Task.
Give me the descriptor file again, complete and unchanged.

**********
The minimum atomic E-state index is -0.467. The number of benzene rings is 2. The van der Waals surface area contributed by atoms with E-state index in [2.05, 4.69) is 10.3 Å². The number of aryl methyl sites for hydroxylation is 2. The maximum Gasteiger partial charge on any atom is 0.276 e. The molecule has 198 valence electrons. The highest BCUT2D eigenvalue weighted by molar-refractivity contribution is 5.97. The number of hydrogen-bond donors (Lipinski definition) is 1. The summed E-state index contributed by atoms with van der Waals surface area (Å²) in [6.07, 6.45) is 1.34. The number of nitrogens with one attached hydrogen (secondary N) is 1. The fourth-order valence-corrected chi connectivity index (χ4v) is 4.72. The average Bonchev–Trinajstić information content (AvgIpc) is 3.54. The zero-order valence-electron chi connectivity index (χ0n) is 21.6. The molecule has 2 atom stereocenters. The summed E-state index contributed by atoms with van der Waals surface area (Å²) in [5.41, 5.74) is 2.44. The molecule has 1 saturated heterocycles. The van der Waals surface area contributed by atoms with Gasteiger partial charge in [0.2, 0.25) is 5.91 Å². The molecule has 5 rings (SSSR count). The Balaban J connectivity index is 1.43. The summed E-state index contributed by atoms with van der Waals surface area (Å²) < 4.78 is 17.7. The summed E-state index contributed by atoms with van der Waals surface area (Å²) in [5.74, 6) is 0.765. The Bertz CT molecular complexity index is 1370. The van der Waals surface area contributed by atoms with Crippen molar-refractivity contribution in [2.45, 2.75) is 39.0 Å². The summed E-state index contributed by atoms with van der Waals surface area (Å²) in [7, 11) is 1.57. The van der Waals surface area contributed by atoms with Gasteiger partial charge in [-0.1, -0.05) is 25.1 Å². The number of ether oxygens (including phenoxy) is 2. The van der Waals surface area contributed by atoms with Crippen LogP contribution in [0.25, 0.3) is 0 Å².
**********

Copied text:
The minimum atomic E-state index is -0.467. The number of benzene rings is 2. The van der Waals surface area contributed by atoms with E-state index in [2.05, 4.69) is 10.3 Å². The number of aryl methyl sites for hydroxylation is 2. The maximum Gasteiger partial charge on any atom is 0.276 e. The molecule has 198 valence electrons. The highest BCUT2D eigenvalue weighted by molar-refractivity contribution is 5.97. The number of hydrogen-bond donors (Lipinski definition) is 1. The summed E-state index contributed by atoms with van der Waals surface area (Å²) in [6.07, 6.45) is 1.34. The number of nitrogens with one attached hydrogen (secondary N) is 1. The fourth-order valence-corrected chi connectivity index (χ4v) is 4.72. The average Bonchev–Trinajstić information content (AvgIpc) is 3.54. The zero-order valence-electron chi connectivity index (χ0n) is 21.6. The molecule has 2 atom stereocenters. The summed E-state index contributed by atoms with van der Waals surface area (Å²) in [5.41, 5.74) is 2.44. The molecule has 1 saturated heterocycles. The van der Waals surface area contributed by atoms with Gasteiger partial charge in [0.2, 0.25) is 5.91 Å². The molecule has 5 rings (SSSR count). The Balaban J connectivity index is 1.43. The summed E-state index contributed by atoms with van der Waals surface area (Å²) < 4.78 is 17.7. The summed E-state index contributed by atoms with van der Waals surface area (Å²) in [5.74, 6) is 0.765. The Bertz CT molecular complexity index is 1370. The van der Waals surface area contributed by atoms with Crippen molar-refractivity contribution in [2.45, 2.75) is 39.0 Å². The summed E-state index contributed by atoms with van der Waals surface area (Å²) in [7, 11) is 1.57. The van der Waals surface area contributed by atoms with Gasteiger partial charge in [-0.1, -0.05) is 25.1 Å². The number of ether oxygens (including phenoxy) is 2. The van der Waals surface area contributed by atoms with Crippen LogP contribution in [0.25, 0.3) is 0 Å².